This is the specific game we purchased. Generally, you purchase them based on the amount of guests you’re anticipating, so you do need to determine your guest count before purchasing. From there, the game will tell you everything you need to know including what info you share with guests prior to the party (like their character names/descriptions and costume ideas), and what needs to wait until the party. One person will need to be the game host (Clay was ours), so take that into account. Also, we played ours in a round table fashion where we all sat in the room and listened, but you could also play where people mingle and guests ask one another questions individually. That would certainly take longer, but Clay and I agreed that would be a fun option if we do this again without the dinner portion, which would allow more time for the game.
I’m going to hop on my soapbox for a minute…
I know taking the time to plan and execute these types of parties can feel overwhelming. But I’m going to urge you to host the parties and invite your people. It will bless you greatly, I promise. And the cool thing is, it will bless those you invite, too. For me, it’s in my wheelhouse, but you might not think it is. Why don’t you do it anyway? Why don’t you pick a one – or a few – things that you want to invest your time and energy into (like a beautiful table, cool drinks, and/or fun decor), and just do those things? You don’t have to do it all for it to be extremely special. You don’t have to be a party planner to make people feel loved. You don’t have to have hours and hours to come up with unique ideas. But do it anyway. Whether it’s small or grand, simple or elaborate. Do it anyway. It will get easier the more you host, and your friendships will get deeper the more you spend time with people you love.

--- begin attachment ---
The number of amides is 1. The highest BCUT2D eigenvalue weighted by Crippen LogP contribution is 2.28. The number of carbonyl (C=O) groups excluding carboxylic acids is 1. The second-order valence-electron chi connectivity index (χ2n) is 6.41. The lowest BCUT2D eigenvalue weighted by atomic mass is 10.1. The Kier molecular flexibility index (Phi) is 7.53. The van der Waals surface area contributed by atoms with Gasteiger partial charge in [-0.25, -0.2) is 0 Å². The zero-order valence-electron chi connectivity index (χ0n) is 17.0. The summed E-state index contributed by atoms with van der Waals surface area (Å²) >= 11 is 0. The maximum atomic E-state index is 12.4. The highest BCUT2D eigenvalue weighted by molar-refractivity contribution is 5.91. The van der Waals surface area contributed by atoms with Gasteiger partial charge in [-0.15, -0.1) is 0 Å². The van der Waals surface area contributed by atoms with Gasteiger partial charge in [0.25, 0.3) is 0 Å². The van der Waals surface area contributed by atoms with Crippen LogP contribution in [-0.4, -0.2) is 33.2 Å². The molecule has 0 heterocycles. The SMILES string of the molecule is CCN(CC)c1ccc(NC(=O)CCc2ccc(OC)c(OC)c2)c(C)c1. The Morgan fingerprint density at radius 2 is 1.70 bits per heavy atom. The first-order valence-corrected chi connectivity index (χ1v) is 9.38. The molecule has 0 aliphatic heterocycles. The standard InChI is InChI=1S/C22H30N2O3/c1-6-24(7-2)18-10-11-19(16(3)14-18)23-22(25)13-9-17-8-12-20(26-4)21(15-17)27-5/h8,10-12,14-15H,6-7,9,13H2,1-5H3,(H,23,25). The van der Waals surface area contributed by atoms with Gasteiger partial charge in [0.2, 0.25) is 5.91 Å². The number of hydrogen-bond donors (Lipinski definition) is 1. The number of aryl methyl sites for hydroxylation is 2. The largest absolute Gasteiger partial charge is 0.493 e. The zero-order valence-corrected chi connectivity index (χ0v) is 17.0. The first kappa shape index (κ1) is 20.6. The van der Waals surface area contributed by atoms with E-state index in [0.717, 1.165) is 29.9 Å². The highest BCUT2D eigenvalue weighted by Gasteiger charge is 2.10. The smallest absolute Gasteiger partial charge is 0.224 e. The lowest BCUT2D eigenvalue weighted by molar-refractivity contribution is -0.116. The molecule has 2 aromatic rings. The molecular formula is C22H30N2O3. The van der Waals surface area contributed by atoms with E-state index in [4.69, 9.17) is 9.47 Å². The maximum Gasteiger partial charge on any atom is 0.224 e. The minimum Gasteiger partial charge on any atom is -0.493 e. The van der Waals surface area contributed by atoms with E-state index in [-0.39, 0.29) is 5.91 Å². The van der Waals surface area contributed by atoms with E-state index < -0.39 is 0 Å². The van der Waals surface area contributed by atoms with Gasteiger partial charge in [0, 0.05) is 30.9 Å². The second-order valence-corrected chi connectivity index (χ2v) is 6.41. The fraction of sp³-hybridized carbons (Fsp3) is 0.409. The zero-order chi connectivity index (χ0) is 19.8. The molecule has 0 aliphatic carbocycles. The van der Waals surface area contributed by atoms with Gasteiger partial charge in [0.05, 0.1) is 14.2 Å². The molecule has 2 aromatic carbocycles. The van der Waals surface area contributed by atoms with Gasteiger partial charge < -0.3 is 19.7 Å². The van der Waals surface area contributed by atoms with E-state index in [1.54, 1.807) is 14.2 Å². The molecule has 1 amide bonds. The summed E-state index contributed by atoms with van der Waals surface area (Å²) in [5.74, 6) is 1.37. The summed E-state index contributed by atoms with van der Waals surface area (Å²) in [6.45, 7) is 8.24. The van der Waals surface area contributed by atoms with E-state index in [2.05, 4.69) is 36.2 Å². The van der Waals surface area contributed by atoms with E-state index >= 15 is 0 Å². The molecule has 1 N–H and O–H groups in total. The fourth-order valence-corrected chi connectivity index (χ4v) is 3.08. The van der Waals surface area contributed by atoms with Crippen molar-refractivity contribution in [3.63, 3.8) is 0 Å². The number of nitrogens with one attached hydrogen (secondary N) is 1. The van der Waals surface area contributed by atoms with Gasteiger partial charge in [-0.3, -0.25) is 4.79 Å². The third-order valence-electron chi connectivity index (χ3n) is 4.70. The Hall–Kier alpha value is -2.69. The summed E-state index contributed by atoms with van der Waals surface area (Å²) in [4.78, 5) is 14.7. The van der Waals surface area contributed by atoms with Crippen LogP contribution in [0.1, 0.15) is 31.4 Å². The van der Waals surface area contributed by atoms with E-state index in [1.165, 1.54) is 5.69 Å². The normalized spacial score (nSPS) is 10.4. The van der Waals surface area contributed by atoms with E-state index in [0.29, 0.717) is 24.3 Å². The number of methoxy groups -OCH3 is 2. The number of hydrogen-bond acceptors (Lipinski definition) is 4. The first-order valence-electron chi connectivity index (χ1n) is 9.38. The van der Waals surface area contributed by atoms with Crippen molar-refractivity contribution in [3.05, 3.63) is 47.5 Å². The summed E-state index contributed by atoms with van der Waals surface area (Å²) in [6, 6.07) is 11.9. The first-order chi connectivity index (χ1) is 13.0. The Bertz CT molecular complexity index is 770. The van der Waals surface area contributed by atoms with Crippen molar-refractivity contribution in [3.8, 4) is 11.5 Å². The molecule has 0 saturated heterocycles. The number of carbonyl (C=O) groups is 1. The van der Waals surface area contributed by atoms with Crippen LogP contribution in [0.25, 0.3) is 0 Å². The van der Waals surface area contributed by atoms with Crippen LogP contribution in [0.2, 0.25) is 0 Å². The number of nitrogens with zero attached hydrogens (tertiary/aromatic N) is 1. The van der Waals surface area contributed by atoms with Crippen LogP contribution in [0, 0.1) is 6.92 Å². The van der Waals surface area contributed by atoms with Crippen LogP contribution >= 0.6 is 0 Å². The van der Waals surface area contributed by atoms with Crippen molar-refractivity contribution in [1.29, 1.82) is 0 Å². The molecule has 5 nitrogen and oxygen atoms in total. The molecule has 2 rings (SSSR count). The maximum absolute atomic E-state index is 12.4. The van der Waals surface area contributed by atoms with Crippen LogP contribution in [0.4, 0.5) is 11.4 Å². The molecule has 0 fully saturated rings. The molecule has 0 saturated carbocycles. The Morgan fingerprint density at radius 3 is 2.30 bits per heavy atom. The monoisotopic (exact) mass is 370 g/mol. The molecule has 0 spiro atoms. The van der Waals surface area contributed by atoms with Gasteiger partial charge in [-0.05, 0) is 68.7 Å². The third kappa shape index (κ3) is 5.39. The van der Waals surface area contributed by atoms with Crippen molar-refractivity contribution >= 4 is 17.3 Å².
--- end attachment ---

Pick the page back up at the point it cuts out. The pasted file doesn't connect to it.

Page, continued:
*Steps off soapbox.*
If you have a question about our evening, let me know!